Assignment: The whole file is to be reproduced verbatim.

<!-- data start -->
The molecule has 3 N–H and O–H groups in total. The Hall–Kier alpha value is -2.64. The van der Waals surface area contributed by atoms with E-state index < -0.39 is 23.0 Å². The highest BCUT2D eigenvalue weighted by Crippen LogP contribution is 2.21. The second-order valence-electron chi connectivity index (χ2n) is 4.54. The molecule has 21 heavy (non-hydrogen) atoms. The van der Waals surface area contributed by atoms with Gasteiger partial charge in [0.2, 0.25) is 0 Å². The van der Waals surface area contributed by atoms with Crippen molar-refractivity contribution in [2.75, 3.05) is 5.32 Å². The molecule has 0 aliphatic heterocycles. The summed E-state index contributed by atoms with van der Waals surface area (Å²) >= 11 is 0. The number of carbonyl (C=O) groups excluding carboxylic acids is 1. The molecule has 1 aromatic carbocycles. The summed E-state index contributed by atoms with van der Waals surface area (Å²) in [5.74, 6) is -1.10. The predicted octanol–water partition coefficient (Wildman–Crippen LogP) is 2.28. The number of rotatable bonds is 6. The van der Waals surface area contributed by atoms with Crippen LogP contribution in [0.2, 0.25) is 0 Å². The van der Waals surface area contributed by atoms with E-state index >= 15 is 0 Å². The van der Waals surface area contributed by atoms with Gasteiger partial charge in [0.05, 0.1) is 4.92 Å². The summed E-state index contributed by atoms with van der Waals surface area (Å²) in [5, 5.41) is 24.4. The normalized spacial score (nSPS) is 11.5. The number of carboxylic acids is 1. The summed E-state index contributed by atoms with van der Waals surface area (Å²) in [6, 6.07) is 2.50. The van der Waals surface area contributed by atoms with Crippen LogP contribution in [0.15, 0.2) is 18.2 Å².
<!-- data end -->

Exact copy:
The molecule has 3 N–H and O–H groups in total. The Hall–Kier alpha value is -2.64. The van der Waals surface area contributed by atoms with E-state index < -0.39 is 23.0 Å². The highest BCUT2D eigenvalue weighted by Crippen LogP contribution is 2.21. The second-order valence-electron chi connectivity index (χ2n) is 4.54. The molecule has 21 heavy (non-hydrogen) atoms. The van der Waals surface area contributed by atoms with Gasteiger partial charge in [0.2, 0.25) is 0 Å². The van der Waals surface area contributed by atoms with Crippen molar-refractivity contribution in [2.75, 3.05) is 5.32 Å². The molecule has 0 aliphatic heterocycles. The summed E-state index contributed by atoms with van der Waals surface area (Å²) >= 11 is 0. The number of carbonyl (C=O) groups excluding carboxylic acids is 1. The molecule has 1 aromatic carbocycles. The summed E-state index contributed by atoms with van der Waals surface area (Å²) in [5.74, 6) is -1.10. The predicted octanol–water partition coefficient (Wildman–Crippen LogP) is 2.28. The number of rotatable bonds is 6. The van der Waals surface area contributed by atoms with Crippen LogP contribution in [0.2, 0.25) is 0 Å². The van der Waals surface area contributed by atoms with E-state index >= 15 is 0 Å². The van der Waals surface area contributed by atoms with Gasteiger partial charge in [0.05, 0.1) is 4.92 Å². The summed E-state index contributed by atoms with van der Waals surface area (Å²) in [5, 5.41) is 24.4. The normalized spacial score (nSPS) is 11.5. The number of carboxylic acids is 1. The summed E-state index contributed by atoms with van der Waals surface area (Å²) in [6, 6.07) is 2.50. The van der Waals surface area contributed by atoms with Crippen LogP contribution in [0.15, 0.2) is 18.2 Å².